Show you care, be ASD aware

A few of the learners with autism working at their stations. Photo: Alanicka Lotriet.

It affects about two percent of our population. It may affect the way your child responds to others and communicates his/ her needs. It may make your child upset when things change around him/ her. Your child may also be over-sensitive or under-reactive to certain sights, sounds, textures and tastes.

This is autism. Autism is a life-long complex condition that affects a child’s brain growth, development and functioning. If a person has never known a child with autism spectrum disorder (ASD) it is more likely that the person won’t ever be aware of what it really is.

Brendan Roos playing with sand. Photo: Alanicka Lotriet.

ASD consists of brain-based, neurological conditions that have more to do with biology than with psychology. No two people with ASD are affected in the same way. The disorder is usually diagnosed by the time a child is three years old.

This disorder is found in every country, ethnic group and socio-economic class and is diagnosed four times as often in boys than in girls.

Ruben Venter experimenting with some water. Photo: Alanicka Lotriet.

According to Michelle van Zyl, Deputy Principal of Rant-en-Dal School for Autism, not many people are aware there is such a school for these children with special needs.

“Approximately two years ago our school shifted from a behavioral problem clinic school to an autistic school, and I don’t think a lot of people are aware of this,” she explained.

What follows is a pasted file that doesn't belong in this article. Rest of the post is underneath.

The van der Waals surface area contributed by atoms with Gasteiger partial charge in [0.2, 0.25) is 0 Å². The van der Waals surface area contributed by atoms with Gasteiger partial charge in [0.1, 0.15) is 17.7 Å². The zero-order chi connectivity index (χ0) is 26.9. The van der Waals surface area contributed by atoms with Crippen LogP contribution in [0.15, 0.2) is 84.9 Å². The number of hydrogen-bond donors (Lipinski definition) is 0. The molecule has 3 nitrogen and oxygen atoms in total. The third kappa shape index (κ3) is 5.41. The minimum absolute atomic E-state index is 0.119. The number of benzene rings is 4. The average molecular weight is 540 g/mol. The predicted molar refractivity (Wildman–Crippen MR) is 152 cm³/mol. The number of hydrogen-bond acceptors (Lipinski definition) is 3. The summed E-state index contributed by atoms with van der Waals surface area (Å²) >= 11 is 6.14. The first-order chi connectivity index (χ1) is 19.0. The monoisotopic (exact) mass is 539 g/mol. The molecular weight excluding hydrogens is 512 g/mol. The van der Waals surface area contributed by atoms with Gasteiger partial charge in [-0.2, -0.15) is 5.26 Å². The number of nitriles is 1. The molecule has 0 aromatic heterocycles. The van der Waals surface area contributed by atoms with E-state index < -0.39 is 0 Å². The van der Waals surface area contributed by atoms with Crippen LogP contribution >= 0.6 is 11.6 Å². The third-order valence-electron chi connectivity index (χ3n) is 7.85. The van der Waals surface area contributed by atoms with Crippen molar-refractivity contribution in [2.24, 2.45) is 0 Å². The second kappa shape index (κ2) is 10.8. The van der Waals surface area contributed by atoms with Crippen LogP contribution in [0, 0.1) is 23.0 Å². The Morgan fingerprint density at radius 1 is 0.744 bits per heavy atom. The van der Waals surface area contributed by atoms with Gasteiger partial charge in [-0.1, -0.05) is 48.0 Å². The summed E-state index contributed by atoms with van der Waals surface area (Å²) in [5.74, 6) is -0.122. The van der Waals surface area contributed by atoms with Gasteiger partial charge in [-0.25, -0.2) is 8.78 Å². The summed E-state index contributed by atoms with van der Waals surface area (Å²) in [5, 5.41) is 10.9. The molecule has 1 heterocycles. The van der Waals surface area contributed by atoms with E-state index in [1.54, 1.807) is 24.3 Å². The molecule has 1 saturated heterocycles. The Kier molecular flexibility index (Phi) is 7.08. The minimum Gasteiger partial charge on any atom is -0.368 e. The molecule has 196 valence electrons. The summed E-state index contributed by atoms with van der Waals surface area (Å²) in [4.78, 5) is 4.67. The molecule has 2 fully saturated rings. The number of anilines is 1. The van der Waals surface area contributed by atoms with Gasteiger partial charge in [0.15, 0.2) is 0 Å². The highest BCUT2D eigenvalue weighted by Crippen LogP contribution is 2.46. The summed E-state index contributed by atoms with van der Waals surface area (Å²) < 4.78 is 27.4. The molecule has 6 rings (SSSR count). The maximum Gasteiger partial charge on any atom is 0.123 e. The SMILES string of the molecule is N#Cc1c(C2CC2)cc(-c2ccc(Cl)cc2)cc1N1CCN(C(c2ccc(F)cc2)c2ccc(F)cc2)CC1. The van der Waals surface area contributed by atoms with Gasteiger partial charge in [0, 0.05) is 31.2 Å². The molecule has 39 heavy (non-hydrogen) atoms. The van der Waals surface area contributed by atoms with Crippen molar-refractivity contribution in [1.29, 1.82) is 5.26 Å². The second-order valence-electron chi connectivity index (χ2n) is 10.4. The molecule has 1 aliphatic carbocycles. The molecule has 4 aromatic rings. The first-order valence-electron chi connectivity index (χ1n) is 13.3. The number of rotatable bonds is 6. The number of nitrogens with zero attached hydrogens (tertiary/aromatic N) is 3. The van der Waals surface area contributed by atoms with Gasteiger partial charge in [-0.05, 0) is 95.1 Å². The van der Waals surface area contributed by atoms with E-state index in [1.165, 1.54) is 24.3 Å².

Koketso Shole adding some colour to a car. Photo: Alanicka Lotriet.

This government school is the only school for autism in the area and currently accommodates 145 learners between the ages of four and 18 years old. They have a school-based support team together with trained educators, including a speech therapist, occupational therapist, nurse and social worker.

“Every child has the right to education – that’s why we are determined to provide these learners with the best possible education though dedicated teachers,” Michelle said.

Koketso Shole adding some colour to a car. Photo: Alanicka Lotriet.

Because they are a government school, it’s not easy to accumulate the funds for most necessities, such as a school bus. This is why they will be hosting a Spring Market on 14 October from 9am at at the school, 94 Sterkfontein Road, Krugersdorp.

For more information, feel free to contact Michelle on 084 526 5000 or 011 665 1033.

“This market will be held in order to accumulate some funds for a school bus, as well as creating awareness about autism in the community,” she explained.

Atlegang Mokete colouring in. Photo: Alanicka Lotriet.

“We are looking forward to spending some time with the community while creating some awareness, and we trust the children will enjoy it just as much,” she concluded.

Do you perhaps have more information pertaining to this story? Email us at [email protected] or phone us on 011 955 1130.

For free daily local news on the West Rand, also visit our sister websites: 

Randfontein Herald

Roodepoort Record

Get It Joburg West Magazine

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  AUTHOR
Alanicka Lotriet
Journalist

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